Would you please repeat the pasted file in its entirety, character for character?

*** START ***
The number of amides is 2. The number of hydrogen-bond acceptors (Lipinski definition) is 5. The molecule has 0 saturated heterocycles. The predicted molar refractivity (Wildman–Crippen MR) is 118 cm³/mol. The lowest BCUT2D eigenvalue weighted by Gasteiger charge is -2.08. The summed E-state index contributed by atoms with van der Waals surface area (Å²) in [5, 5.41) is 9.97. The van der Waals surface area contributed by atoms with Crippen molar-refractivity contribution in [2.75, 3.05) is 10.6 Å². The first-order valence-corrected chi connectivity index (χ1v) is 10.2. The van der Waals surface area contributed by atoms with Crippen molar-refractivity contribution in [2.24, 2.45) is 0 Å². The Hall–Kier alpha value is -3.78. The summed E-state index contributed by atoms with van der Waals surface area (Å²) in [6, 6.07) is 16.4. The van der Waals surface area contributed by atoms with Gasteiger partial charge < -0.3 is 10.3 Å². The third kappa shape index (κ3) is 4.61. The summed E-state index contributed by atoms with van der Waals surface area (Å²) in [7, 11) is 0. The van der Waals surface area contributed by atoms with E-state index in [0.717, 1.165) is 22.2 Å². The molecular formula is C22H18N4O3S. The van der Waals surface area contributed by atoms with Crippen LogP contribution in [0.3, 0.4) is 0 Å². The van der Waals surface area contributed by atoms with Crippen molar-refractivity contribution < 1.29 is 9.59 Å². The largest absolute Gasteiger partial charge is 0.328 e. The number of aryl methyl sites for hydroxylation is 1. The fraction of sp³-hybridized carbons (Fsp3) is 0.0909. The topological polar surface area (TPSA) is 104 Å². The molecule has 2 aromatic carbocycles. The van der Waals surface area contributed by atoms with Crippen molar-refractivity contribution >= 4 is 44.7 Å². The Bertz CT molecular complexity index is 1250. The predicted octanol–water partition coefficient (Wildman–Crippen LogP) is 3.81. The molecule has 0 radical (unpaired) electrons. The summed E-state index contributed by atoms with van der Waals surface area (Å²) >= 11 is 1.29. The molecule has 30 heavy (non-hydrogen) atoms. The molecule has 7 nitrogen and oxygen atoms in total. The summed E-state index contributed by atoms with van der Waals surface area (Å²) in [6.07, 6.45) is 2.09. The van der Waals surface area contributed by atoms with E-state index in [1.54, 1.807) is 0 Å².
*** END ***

The number of amides is 2. The number of hydrogen-bond acceptors (Lipinski definition) is 5. The molecule has 0 saturated heterocycles. The predicted molar refractivity (Wildman–Crippen MR) is 118 cm³/mol. The lowest BCUT2D eigenvalue weighted by Gasteiger charge is -2.08. The summed E-state index contributed by atoms with van der Waals surface area (Å²) in [5, 5.41) is 9.97. The van der Waals surface area contributed by atoms with Crippen molar-refractivity contribution in [2.75, 3.05) is 10.6 Å². The first-order valence-corrected chi connectivity index (χ1v) is 10.2. The van der Waals surface area contributed by atoms with Crippen molar-refractivity contribution in [2.24, 2.45) is 0 Å². The Hall–Kier alpha value is -3.78. The summed E-state index contributed by atoms with van der Waals surface area (Å²) in [6, 6.07) is 16.4. The van der Waals surface area contributed by atoms with Gasteiger partial charge < -0.3 is 10.3 Å². The third kappa shape index (κ3) is 4.61. The summed E-state index contributed by atoms with van der Waals surface area (Å²) in [7, 11) is 0. The van der Waals surface area contributed by atoms with E-state index in [0.717, 1.165) is 22.2 Å². The molecular formula is C22H18N4O3S. The van der Waals surface area contributed by atoms with Crippen LogP contribution in [0.3, 0.4) is 0 Å². The van der Waals surface area contributed by atoms with Crippen molar-refractivity contribution < 1.29 is 9.59 Å². The largest absolute Gasteiger partial charge is 0.328 e. The number of aryl methyl sites for hydroxylation is 1. The fraction of sp³-hybridized carbons (Fsp3) is 0.0909. The topological polar surface area (TPSA) is 104 Å². The molecule has 2 aromatic carbocycles. The van der Waals surface area contributed by atoms with Crippen molar-refractivity contribution >= 4 is 44.7 Å². The Bertz CT molecular complexity index is 1250. The predicted octanol–water partition coefficient (Wildman–Crippen LogP) is 3.81. The molecule has 0 radical (unpaired) electrons. The summed E-state index contributed by atoms with van der Waals surface area (Å²) >= 11 is 1.29. The molecule has 30 heavy (non-hydrogen) atoms. The molecule has 7 nitrogen and oxygen atoms in total. The summed E-state index contributed by atoms with van der Waals surface area (Å²) in [6.07, 6.45) is 2.09. The van der Waals surface area contributed by atoms with E-state index in [1.54, 1.807) is 0 Å².